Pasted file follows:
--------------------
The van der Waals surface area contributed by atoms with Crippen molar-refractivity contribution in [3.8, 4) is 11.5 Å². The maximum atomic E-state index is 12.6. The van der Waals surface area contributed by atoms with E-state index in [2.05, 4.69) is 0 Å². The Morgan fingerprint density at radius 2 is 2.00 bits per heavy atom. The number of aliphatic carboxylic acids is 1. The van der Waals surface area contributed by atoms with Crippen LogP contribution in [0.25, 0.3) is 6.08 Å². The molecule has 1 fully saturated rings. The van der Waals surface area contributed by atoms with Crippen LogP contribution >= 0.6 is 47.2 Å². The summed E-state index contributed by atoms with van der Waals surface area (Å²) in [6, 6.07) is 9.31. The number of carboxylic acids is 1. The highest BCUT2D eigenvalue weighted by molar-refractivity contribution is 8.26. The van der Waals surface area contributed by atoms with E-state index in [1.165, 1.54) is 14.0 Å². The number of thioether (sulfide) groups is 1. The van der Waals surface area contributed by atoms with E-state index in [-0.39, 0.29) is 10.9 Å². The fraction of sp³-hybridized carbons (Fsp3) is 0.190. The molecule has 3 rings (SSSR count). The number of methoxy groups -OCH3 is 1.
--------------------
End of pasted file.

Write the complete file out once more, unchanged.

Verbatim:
The van der Waals surface area contributed by atoms with Crippen molar-refractivity contribution in [3.8, 4) is 11.5 Å². The maximum atomic E-state index is 12.6. The van der Waals surface area contributed by atoms with E-state index in [2.05, 4.69) is 0 Å². The Morgan fingerprint density at radius 2 is 2.00 bits per heavy atom. The number of aliphatic carboxylic acids is 1. The van der Waals surface area contributed by atoms with Crippen LogP contribution in [0.25, 0.3) is 6.08 Å². The molecule has 1 fully saturated rings. The van der Waals surface area contributed by atoms with Crippen LogP contribution >= 0.6 is 47.2 Å². The summed E-state index contributed by atoms with van der Waals surface area (Å²) in [6, 6.07) is 9.31. The number of carboxylic acids is 1. The highest BCUT2D eigenvalue weighted by molar-refractivity contribution is 8.26. The van der Waals surface area contributed by atoms with E-state index in [1.165, 1.54) is 14.0 Å². The number of thioether (sulfide) groups is 1. The van der Waals surface area contributed by atoms with E-state index in [-0.39, 0.29) is 10.9 Å². The fraction of sp³-hybridized carbons (Fsp3) is 0.190. The molecule has 3 rings (SSSR count). The number of methoxy groups -OCH3 is 1.